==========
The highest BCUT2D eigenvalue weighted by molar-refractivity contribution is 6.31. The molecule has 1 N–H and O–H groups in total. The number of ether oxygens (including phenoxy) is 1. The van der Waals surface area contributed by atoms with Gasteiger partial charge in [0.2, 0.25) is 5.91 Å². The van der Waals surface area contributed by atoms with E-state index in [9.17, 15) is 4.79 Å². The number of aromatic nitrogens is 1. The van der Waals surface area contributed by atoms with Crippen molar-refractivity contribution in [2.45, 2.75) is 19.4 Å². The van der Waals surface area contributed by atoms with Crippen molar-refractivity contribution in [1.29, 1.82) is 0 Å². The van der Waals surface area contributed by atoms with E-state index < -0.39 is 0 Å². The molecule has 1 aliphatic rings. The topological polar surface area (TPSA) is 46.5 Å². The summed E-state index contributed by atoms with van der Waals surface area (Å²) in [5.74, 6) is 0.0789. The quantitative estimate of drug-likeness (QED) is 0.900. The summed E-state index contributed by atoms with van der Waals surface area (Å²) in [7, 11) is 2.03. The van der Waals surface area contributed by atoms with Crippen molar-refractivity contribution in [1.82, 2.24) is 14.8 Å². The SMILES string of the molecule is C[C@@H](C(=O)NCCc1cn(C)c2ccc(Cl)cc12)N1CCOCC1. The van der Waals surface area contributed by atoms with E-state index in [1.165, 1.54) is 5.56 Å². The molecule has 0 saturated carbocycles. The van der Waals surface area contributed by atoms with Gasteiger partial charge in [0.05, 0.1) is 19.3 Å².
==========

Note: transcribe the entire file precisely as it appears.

The highest BCUT2D eigenvalue weighted by molar-refractivity contribution is 6.31. The molecule has 1 N–H and O–H groups in total. The number of ether oxygens (including phenoxy) is 1. The van der Waals surface area contributed by atoms with Gasteiger partial charge in [0.2, 0.25) is 5.91 Å². The van der Waals surface area contributed by atoms with E-state index in [9.17, 15) is 4.79 Å². The number of aromatic nitrogens is 1. The van der Waals surface area contributed by atoms with Crippen molar-refractivity contribution in [2.45, 2.75) is 19.4 Å². The van der Waals surface area contributed by atoms with Crippen molar-refractivity contribution in [1.29, 1.82) is 0 Å². The van der Waals surface area contributed by atoms with E-state index < -0.39 is 0 Å². The molecule has 1 aliphatic rings. The topological polar surface area (TPSA) is 46.5 Å². The summed E-state index contributed by atoms with van der Waals surface area (Å²) in [5.74, 6) is 0.0789. The quantitative estimate of drug-likeness (QED) is 0.900. The summed E-state index contributed by atoms with van der Waals surface area (Å²) in [7, 11) is 2.03. The van der Waals surface area contributed by atoms with Crippen molar-refractivity contribution in [1.82, 2.24) is 14.8 Å². The SMILES string of the molecule is C[C@@H](C(=O)NCCc1cn(C)c2ccc(Cl)cc12)N1CCOCC1. The van der Waals surface area contributed by atoms with E-state index in [1.165, 1.54) is 5.56 Å². The molecule has 0 saturated carbocycles. The van der Waals surface area contributed by atoms with Gasteiger partial charge in [0.05, 0.1) is 19.3 Å².